New research helps explain the paradox of why we are quick to blame people for their actions, but slower to give them credit.
It all comes down to intention, according to researchers at Duke University.
According to the scientists, we are constantly assessing other people’s intentions in what they do, whether it is helping an elderly person cross the street or committing a crime.
Published in Scientific Reports, the new study is “the first to use neuroscience research tools to try to explain why people are biased toward treating negative actions as intentional but positive actions as unintentional,” said lead author Lawrence Ngo, M.D., now a first-year resident in internal medicine at the Moses H. Cone Memorial Hospital in Greensboro, N.C.
To make their case, the researchers posit this scenario commonly used in experimental philosophy: “The CEO knew the plan would harm the environment, but he did not care at all about the effect the plan would have on the environment. He started the plan solely to increase profits. Did the CEO intentionally harm the environment?”
If you said “yes,” then you are part of the majority. In a previous study, 82 percent said the CEO was deliberate.
But when researchers replaced the word “harm” with “help” in the scenario, only 23 percent deemed the CEO’s actions intentional.
“There’s no logical reason why we would call something intentional just because it causes a bad outcome as opposed to a good outcome,” said corresponding author Scott Huettel, Ph.D., a professor of psychology and neuroscience and a member of the Duke Institute for Brain Sciences.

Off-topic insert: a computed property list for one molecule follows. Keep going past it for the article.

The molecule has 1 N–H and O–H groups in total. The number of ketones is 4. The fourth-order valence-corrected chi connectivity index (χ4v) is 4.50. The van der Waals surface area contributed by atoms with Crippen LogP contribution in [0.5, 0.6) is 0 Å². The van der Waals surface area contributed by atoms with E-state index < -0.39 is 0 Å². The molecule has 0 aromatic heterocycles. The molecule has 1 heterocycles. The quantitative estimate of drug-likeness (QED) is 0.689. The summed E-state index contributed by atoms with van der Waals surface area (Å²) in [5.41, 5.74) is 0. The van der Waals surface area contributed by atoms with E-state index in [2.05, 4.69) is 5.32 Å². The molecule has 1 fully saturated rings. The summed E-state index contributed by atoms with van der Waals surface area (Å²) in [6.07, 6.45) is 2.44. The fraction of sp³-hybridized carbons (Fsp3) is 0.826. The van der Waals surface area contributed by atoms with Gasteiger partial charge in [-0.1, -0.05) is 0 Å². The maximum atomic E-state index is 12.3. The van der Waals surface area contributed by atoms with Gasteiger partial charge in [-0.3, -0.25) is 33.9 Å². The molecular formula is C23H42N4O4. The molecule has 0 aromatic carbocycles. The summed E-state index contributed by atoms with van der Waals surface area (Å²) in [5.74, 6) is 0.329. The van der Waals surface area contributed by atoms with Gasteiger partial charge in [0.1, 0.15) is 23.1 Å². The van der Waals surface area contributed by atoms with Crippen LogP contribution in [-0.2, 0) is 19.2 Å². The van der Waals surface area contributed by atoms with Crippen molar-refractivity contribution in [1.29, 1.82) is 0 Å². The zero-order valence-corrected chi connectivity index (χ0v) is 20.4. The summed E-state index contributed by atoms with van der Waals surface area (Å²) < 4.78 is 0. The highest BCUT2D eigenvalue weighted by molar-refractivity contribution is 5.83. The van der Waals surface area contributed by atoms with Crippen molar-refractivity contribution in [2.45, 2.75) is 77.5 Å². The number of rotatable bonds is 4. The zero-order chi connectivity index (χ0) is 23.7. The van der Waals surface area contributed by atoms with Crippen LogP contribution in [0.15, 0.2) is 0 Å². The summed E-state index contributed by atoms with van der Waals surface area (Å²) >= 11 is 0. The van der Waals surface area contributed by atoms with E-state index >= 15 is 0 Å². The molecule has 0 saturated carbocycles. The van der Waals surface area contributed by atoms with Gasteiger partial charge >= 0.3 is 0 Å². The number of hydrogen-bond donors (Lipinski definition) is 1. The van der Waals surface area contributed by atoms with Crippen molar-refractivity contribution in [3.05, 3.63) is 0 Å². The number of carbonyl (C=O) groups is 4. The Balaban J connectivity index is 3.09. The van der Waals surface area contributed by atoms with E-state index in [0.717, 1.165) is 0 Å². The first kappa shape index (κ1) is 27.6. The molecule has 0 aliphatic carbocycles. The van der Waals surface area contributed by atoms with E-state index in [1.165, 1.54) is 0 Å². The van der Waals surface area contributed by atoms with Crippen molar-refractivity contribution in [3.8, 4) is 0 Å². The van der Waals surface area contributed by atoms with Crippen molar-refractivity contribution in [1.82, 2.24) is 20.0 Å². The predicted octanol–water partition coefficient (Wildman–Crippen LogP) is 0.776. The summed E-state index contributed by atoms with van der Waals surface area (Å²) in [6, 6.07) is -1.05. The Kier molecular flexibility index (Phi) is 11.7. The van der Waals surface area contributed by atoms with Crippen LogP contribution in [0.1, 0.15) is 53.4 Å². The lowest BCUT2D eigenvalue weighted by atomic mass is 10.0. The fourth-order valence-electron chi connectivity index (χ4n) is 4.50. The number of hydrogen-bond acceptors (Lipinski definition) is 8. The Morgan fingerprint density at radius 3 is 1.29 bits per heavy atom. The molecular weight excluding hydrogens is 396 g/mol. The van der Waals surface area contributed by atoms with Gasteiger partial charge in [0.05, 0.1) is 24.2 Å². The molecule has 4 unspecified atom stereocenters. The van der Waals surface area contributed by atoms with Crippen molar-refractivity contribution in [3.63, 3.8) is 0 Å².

“Intentionality implies purpose on the part of the person, and that should be there for good as much as it is for bad. But it’s not.”
To understand why, the researchers embarked on the new study to assess differences in personality traits and other psychological measures. Using functional magnetic resonance imaging (fMRI), they also analyzed the activity of individuals’ brains while they read the scenarios.
The researchers found that people use two different mechanisms to judge how intentional an action was. If the action produced a negative effect, the participants were more likely to draw on brain areas involved in processing emotion, in particular the amygdala, a pair of almond-shaped structures deep in the brain known for their role in processing negative emotions.
The greater the emotional reaction the participant reported having to a particular story, the stronger it activated their amygdala, according to the study’s findings.
But if an action produced a positive effect, it was less likely to set off the amygdala, the researchers reported.
For positive outcomes, people relied less on emotion and more on statistics, according to the scientists. They thought about how often people in a particular situation would behave in a similar way, the researchers explained.
So in the example of the CEO who makes a profit and also helps the environment, participants were more likely to say that because CEOs commonly aim to make money, helping the environment was an unintentional side effect.
In the criminal justice system, how intentional a crime was often affects the final ruling, as well as our broader moral judgments.
But the new study shows that it can go in both directions: Moral judgments about whether an action harmed others can influence judgments about how intentional that action was in the first place, Huettel said.
Source: Duke University
PHOTO: As shown in this functional MRI image, the amygdala, a part of the brain involved in processing emotions, is more active in people who are blaming others for their negative actions. Credit: Lawrence Ngo.